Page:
Cult following: The Black Lips at a Fluffer Records pit party. Photograph: Carla Salvatore

Fluffer Records started out as a pub conversation but is slowly developing a bit of a cult following in East London.

This independent label promotes local rock and roll, and helped the likes of Virgin Kids get signed with US label Burger Records.

But for those in the know, Fluffer is the architect of the chaotic ‘pit parties’ held in secret locations, where bands play in the centre of the room with the crowd surrounding them 360 degrees.

In May, Hackney Wick venue Shapes hosted the biggest pit party to date. Ten bands played a one-day festival, with The Black Lips jetting in from Atlanta to headline.

With the stage in the centre, the PA system consisted of four speakers running around its perimeter. Support came from East London-based Japanese expats Bo Ningen, a beguilingly facetious Spanish group The Parrots, and Heck, a stage-diving, thrash-metal four-piece from Nottingham.

The drinks were expensive, the music was loud and cathartic. And the audience got into the mood with moshing, punching inflatable fruit, attempted stage invasions and giant panda costumes.

The Black Lips have a reputation for energetic and raucous shows, with stage invasions and drunken nudity not uncommon. Pulling off a gig like this required diplomacy, as both band and venue were concerned things could get out of hand. But on this occasion their set was a relatively civil, albeit sweaty, affair.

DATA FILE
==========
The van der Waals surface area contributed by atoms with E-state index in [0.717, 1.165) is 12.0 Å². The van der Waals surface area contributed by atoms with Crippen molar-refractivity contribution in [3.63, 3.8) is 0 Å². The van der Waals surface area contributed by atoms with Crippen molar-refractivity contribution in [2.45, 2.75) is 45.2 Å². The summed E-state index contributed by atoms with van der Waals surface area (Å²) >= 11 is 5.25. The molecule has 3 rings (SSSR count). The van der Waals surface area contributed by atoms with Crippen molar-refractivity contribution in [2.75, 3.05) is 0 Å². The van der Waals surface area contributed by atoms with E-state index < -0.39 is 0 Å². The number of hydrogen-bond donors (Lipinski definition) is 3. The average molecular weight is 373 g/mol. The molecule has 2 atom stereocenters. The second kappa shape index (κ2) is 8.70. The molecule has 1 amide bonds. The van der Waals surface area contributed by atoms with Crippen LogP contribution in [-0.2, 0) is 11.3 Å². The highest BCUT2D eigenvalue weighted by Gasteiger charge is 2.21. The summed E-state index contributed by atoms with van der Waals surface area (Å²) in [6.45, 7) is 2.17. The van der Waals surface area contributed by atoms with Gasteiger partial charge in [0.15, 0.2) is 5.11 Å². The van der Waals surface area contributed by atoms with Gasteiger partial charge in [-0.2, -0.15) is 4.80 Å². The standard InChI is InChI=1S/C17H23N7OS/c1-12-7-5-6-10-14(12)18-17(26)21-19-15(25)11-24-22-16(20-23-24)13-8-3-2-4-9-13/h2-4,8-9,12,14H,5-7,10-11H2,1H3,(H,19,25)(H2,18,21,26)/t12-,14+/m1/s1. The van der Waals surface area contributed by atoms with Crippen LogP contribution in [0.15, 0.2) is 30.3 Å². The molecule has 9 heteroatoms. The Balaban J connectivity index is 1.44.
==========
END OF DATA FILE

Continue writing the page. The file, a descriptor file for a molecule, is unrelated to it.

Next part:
Dancing to Heck at Shapes. Photograph: Carla Salvatore

Last month I spoke to label boss Al Brown after Fluffer’s DJ set at Field Day. I was curious to find out if the carnivalesque atmosphere of their pit parties was intentional.

“The fans are part of the performance,” he confirmed. “Because, let’s face it, the more energy you get off the fans and the more people watching, the better the bands tend to play. It’s all part of the same puzzle and both feed off each other.”

New River Studios, in Manor House, held the most recent Fluffer pit party of the summer, on 18 June.

With Chichester’s Traams headlining the bill, it was a more modest affair, though equally as rewarding. You could stand behind the drummer and watch the sweat roll off his back as he kept time to energetic garage rock.

As the sun began to set in Victoria Park and PJ Harvey took to the stage, Al Brown would not be drawn into revealing details of future parties, though it seems likely that something will be offing soon.

“If people carry on coming, then we’ll keep putting [the parties] on,” he confirmed. Perhaps by next year, Fluffer will have a Field Day stage of its own.

pitparties.com

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